It is also convenient to describe a variable focal length spectacle lens as having its rear surface ground to the wearer's distance prescription, but this need not actually be the case. For example, the distensible membrane can be made to provide, say, one to four diopters of range, in which case the rear surface would be ground with one less diopter of optical power than if the front surface had a zero to three diopter range. Furthermore, it is not always necessary that the liquid lens have the full three diopter range mentioned. Emerging presbyopes, for example, may require only two diopters of range, or less.
The present invention involves the use of a thin band captured in a track or channel extending at least partially around the periphery of each of the lens assemblies. The band drives one or more actuating mechanisms on each lens assembly which, in turn, cause relative motion between the elements of each assembly, and hence cause the focal lengths to change. The actuating mechanisms provide a mechanical advantage which make manual adjustment of the focal length easy and convenient.
FIG. 1 is a view of a pair of spectacles using variable focus lenses according to the present invention, viewed from the wearer's side of the glasses.
FIG. 2 is a fragmentary cross sectional view of the spectacles of FIG. 1, taken at 2--2 of FIG. 1.
FIG. 3 is a fragmentary view of the spectacles of FIG. 1, taken at 3--3 of FIG. 1.
FIG. 4 is a fragmentary cross sectional view of the spectacles of FIG. 1, taken at 4--4 of FIG. 1.
FIG. 5 is a fragmentary cross sectional view of an alternate construction of the spectacles of FIG. 1, taken at 2--2 of FIG. 1.
FIG. 6 is a view of a pair of spectacles using variable focus lenses according to another embodiment of the present invention, viewed from the wearer's side of the glasses.
FIG. 7 is a developed side view of an actuating band as used in the embodiment of FIG. 6.
FIG. 8 is a view of a pair of spectacles using variable focus lenses according to still another embodiment of the present invention, viewed from the wearer's side of the glasses.
FIG. 9 is a fragmentary cross sectional view of the spectacles of FIG. 8, taken at 9--9 of FIG. 8.
FIG. 10 is a fragmentary cross sectional view of a second form of actuator according to the present invention. The view is taken from the same vantage point as FIG. 2.
FIG. 11 is a fragmentary view of a third form of actuator according to the present invention. The view is taken from the same vantage point as FIG. 3.
FIG. 1 depicts a pair of spectacles embodying a first embodiment of the invention. The view is from the wearer side of the spectacles, and the rear frame cover 11 has been removed in this view to show the actuation mechanisms.
The two variable focus lenses shown (including their actuation mechanisms) are mirror images, and reference to a part on one of the lenses should be understood as being a reference to both. Each lens assembly is seen in FIG. 1 held in a frame 10, spaced as needed to allow the wearer to have binocular vision. A cross sectional view of a portion of a lens assembly as it is held in the frame can be seen in FIG. 2. The lens assembly is preferably attached to the rear cover 11 of the frame by screws (not shown). The lens assembly includes a rigid lens 20 (which is held in a rear ring 21 by, for example, an epoxy adhesive), and a distensible membrane 22 (which is held onto a front ring 23 also, for example, by an epoxy adhesive). The membrane is shown in FIG. 2 somewhat distended for illustrative purposes, and the epoxy bead (24) holding it to the front ring is indicated by the black triangular area seen in the figure. During manufacture, the membrane is stretched over the ring and then secured in place with the epoxy bead (24). The space between the rigid lens 20 and membrane 22 is filled with a liquid 25 which preferably has the same index of refraction as does the material of lens 20. Liquid pressure in the lens assembly, as described later, causes the membrane to distend. The liquid 25 is retained in the assembly by a flexible seal 26 which surrounds and joins the rear and front rings. The seal 26 is held to the front and rear rings 21 and 23 by compression rings 27, the seal being compressed enough to prevent leakage. The free portion of the seal is flexible to allow relative motion between the rings. Since the liquid 25 is sensibly incompressible, as front ring 23 is made to approach rear ring 21, distensible membrane 22 is caused to distend, and the optical power of the assembly is increased.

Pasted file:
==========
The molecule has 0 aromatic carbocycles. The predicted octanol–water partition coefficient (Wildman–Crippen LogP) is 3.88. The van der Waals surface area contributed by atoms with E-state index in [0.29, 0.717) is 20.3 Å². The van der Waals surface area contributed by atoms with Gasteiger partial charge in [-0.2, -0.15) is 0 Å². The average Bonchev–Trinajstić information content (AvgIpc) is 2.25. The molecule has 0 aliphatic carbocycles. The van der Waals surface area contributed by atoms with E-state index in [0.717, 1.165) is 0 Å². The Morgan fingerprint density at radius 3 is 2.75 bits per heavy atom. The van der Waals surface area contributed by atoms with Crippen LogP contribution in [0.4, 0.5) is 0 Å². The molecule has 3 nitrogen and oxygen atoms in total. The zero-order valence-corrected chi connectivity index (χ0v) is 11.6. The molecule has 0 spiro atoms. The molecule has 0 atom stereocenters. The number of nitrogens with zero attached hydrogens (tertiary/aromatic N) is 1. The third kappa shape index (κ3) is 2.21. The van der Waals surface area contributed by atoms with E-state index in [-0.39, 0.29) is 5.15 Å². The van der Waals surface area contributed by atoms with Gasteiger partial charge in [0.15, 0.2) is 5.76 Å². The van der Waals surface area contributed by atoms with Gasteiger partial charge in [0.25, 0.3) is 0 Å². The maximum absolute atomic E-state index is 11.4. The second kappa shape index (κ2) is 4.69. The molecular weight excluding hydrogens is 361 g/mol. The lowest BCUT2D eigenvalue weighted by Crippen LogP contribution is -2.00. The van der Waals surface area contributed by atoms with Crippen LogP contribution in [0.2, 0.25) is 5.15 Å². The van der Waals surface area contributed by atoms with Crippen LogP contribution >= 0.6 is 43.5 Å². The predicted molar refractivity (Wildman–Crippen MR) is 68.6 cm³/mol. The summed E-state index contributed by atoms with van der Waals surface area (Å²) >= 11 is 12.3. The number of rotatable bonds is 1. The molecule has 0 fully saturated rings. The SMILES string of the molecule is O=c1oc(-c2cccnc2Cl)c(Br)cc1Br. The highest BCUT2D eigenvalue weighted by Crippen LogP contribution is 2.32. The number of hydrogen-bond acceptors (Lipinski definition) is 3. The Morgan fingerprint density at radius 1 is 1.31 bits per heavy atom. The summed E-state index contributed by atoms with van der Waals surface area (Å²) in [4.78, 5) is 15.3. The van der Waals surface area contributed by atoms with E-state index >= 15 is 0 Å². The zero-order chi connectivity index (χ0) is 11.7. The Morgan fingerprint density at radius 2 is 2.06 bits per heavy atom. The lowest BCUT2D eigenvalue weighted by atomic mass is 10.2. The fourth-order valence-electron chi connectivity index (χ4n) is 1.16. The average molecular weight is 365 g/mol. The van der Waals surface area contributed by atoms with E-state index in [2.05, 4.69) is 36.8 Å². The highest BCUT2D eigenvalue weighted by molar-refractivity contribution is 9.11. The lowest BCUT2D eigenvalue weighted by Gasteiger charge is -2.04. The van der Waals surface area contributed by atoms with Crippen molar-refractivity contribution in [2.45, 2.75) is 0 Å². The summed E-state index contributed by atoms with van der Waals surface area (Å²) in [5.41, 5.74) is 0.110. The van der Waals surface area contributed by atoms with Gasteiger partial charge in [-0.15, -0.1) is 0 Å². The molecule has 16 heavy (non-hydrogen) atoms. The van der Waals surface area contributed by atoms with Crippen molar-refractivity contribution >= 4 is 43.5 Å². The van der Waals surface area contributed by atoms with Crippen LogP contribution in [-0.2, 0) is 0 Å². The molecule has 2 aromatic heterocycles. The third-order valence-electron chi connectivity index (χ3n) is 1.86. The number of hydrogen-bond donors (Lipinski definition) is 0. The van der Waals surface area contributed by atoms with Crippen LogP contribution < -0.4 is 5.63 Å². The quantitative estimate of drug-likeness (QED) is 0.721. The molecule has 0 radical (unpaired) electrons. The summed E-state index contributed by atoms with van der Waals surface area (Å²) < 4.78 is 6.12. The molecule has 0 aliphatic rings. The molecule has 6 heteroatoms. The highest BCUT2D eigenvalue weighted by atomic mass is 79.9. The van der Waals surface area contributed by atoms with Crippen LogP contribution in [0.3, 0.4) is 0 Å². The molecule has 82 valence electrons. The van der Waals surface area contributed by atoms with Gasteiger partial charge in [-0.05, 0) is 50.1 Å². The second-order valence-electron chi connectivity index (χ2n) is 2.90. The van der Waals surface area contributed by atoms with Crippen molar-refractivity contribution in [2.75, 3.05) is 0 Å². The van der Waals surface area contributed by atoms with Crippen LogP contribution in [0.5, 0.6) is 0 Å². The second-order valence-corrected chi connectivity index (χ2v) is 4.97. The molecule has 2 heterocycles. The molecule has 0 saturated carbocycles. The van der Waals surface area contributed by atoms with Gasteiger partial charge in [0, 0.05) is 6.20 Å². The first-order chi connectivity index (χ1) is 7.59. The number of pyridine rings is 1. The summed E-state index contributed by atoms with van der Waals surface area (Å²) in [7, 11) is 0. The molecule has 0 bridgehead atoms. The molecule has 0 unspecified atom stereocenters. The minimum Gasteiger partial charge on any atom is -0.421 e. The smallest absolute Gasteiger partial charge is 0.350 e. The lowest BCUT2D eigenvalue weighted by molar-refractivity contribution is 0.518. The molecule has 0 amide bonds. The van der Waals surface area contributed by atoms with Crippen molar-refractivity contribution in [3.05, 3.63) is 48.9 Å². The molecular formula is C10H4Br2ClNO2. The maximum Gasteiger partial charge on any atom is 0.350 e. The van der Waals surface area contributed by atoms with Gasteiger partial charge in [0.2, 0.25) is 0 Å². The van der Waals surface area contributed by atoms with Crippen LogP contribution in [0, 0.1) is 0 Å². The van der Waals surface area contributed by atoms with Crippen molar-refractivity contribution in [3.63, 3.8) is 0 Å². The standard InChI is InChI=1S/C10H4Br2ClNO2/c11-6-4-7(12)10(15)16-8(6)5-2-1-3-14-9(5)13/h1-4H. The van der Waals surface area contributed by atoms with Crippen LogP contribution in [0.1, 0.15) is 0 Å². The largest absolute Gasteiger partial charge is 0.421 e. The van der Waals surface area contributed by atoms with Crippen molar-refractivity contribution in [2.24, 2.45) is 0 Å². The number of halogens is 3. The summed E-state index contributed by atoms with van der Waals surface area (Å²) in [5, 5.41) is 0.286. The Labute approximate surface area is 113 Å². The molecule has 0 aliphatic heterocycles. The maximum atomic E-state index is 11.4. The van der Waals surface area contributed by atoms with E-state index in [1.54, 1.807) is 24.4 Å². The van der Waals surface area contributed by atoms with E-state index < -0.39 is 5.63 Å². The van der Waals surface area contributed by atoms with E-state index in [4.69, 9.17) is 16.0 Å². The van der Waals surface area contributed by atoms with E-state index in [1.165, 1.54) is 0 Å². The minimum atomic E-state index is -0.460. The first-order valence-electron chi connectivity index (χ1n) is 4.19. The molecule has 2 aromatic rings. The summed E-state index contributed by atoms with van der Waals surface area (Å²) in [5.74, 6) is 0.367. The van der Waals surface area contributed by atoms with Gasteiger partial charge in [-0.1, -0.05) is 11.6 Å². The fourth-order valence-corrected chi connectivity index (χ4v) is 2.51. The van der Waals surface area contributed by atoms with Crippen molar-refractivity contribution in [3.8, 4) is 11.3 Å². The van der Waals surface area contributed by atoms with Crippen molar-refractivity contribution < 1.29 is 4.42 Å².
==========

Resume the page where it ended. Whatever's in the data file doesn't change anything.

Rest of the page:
While a number of constructional details of a representative liquid-filled variable focus lens have been described above, these details are provided for explanatory and illustrative purposes only since the present invention is not concerned with any particular design of lens assembly, but rather is concerned with an actuation system for liquid-filled variable focus lenses of any type which involves relative motion between the front and rear surfaces of the lens.